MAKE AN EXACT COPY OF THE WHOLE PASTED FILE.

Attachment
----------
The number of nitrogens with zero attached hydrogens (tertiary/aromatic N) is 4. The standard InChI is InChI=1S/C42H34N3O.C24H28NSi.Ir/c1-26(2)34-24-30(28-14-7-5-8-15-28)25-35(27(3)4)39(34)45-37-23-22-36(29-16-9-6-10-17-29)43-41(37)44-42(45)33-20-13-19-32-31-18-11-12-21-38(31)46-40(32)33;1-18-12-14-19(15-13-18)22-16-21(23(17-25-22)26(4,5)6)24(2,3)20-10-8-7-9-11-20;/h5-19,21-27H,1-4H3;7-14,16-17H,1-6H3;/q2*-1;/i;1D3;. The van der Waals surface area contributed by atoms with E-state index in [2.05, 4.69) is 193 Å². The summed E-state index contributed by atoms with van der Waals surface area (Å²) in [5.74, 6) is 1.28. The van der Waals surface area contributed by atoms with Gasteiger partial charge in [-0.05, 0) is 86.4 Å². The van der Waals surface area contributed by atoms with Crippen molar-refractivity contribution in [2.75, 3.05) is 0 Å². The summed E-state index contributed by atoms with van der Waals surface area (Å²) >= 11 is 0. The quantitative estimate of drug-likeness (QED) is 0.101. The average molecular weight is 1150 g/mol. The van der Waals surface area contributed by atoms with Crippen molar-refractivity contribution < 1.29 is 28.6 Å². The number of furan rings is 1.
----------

The number of nitrogens with zero attached hydrogens (tertiary/aromatic N) is 4. The standard InChI is InChI=1S/C42H34N3O.C24H28NSi.Ir/c1-26(2)34-24-30(28-14-7-5-8-15-28)25-35(27(3)4)39(34)45-37-23-22-36(29-16-9-6-10-17-29)43-41(37)44-42(45)33-20-13-19-32-31-18-11-12-21-38(31)46-40(32)33;1-18-12-14-19(15-13-18)22-16-21(23(17-25-22)26(4,5)6)24(2,3)20-10-8-7-9-11-20;/h5-19,21-27H,1-4H3;7-14,16-17H,1-6H3;/q2*-1;/i;1D3;. The van der Waals surface area contributed by atoms with E-state index in [2.05, 4.69) is 193 Å². The summed E-state index contributed by atoms with van der Waals surface area (Å²) in [5.74, 6) is 1.28. The van der Waals surface area contributed by atoms with Gasteiger partial charge in [-0.05, 0) is 86.4 Å². The van der Waals surface area contributed by atoms with Crippen molar-refractivity contribution in [2.75, 3.05) is 0 Å². The summed E-state index contributed by atoms with van der Waals surface area (Å²) >= 11 is 0. The quantitative estimate of drug-likeness (QED) is 0.101. The average molecular weight is 1150 g/mol. The van der Waals surface area contributed by atoms with Crippen molar-refractivity contribution < 1.29 is 28.6 Å². The number of furan rings is 1.